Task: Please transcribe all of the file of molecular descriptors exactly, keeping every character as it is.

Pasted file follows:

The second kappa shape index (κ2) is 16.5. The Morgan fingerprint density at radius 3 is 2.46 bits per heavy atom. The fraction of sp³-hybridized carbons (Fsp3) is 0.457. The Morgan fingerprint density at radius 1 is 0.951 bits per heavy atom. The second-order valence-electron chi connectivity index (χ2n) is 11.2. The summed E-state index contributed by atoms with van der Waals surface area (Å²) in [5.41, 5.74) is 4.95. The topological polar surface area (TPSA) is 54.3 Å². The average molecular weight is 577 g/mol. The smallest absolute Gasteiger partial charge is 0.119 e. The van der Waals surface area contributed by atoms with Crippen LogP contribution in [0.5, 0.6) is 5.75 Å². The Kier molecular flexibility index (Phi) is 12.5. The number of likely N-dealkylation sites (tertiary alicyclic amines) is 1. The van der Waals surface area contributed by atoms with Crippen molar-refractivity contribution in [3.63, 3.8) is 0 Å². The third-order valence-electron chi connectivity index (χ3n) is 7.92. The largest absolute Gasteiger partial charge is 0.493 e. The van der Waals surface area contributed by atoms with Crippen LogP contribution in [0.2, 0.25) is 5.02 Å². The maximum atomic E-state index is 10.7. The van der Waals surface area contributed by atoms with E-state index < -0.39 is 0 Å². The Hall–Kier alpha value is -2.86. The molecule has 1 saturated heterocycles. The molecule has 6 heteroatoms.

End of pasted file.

The second kappa shape index (κ2) is 16.5. The Morgan fingerprint density at radius 3 is 2.46 bits per heavy atom. The fraction of sp³-hybridized carbons (Fsp3) is 0.457. The Morgan fingerprint density at radius 1 is 0.951 bits per heavy atom. The second-order valence-electron chi connectivity index (χ2n) is 11.2. The summed E-state index contributed by atoms with van der Waals surface area (Å²) in [5.41, 5.74) is 4.95. The topological polar surface area (TPSA) is 54.3 Å². The average molecular weight is 577 g/mol. The smallest absolute Gasteiger partial charge is 0.119 e. The van der Waals surface area contributed by atoms with Crippen LogP contribution in [0.5, 0.6) is 5.75 Å². The Kier molecular flexibility index (Phi) is 12.5. The number of likely N-dealkylation sites (tertiary alicyclic amines) is 1. The van der Waals surface area contributed by atoms with Crippen molar-refractivity contribution in [3.63, 3.8) is 0 Å². The third-order valence-electron chi connectivity index (χ3n) is 7.92. The largest absolute Gasteiger partial charge is 0.493 e. The van der Waals surface area contributed by atoms with Crippen LogP contribution in [0.2, 0.25) is 5.02 Å². The maximum atomic E-state index is 10.7. The van der Waals surface area contributed by atoms with E-state index < -0.39 is 0 Å². The Hall–Kier alpha value is -2.86. The molecule has 1 saturated heterocycles. The molecule has 6 heteroatoms.